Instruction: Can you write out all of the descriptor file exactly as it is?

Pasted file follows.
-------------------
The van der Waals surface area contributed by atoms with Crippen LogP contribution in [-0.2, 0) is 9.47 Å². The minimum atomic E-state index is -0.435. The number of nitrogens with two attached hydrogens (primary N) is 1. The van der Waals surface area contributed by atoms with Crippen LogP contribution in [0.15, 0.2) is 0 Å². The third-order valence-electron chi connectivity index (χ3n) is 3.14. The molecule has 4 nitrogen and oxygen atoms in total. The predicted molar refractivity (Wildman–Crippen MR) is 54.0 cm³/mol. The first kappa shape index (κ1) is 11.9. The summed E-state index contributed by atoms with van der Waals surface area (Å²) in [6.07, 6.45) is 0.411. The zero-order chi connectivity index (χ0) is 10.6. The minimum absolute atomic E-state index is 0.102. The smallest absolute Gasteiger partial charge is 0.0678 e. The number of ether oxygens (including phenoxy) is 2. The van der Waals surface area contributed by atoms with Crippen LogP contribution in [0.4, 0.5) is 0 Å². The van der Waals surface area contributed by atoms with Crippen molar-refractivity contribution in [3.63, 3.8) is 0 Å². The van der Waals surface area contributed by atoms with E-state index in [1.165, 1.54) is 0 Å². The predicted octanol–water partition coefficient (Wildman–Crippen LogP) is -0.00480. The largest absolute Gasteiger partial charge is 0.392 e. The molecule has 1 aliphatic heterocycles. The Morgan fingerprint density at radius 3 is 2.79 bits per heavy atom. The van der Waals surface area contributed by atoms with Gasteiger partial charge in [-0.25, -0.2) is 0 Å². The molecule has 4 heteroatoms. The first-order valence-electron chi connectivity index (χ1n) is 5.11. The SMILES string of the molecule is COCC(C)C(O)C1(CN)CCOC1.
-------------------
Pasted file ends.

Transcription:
The van der Waals surface area contributed by atoms with Crippen LogP contribution in [-0.2, 0) is 9.47 Å². The minimum atomic E-state index is -0.435. The number of nitrogens with two attached hydrogens (primary N) is 1. The van der Waals surface area contributed by atoms with Crippen LogP contribution in [0.15, 0.2) is 0 Å². The third-order valence-electron chi connectivity index (χ3n) is 3.14. The molecule has 4 nitrogen and oxygen atoms in total. The predicted molar refractivity (Wildman–Crippen MR) is 54.0 cm³/mol. The first kappa shape index (κ1) is 11.9. The summed E-state index contributed by atoms with van der Waals surface area (Å²) in [6.07, 6.45) is 0.411. The zero-order chi connectivity index (χ0) is 10.6. The minimum absolute atomic E-state index is 0.102. The smallest absolute Gasteiger partial charge is 0.0678 e. The number of ether oxygens (including phenoxy) is 2. The van der Waals surface area contributed by atoms with Crippen LogP contribution in [0.4, 0.5) is 0 Å². The van der Waals surface area contributed by atoms with Crippen molar-refractivity contribution in [3.63, 3.8) is 0 Å². The van der Waals surface area contributed by atoms with E-state index in [1.165, 1.54) is 0 Å². The predicted octanol–water partition coefficient (Wildman–Crippen LogP) is -0.00480. The largest absolute Gasteiger partial charge is 0.392 e. The molecule has 1 aliphatic heterocycles. The Morgan fingerprint density at radius 3 is 2.79 bits per heavy atom. The van der Waals surface area contributed by atoms with Gasteiger partial charge in [-0.25, -0.2) is 0 Å². The molecule has 4 heteroatoms. The first-order valence-electron chi connectivity index (χ1n) is 5.11. The SMILES string of the molecule is COCC(C)C(O)C1(CN)CCOC1.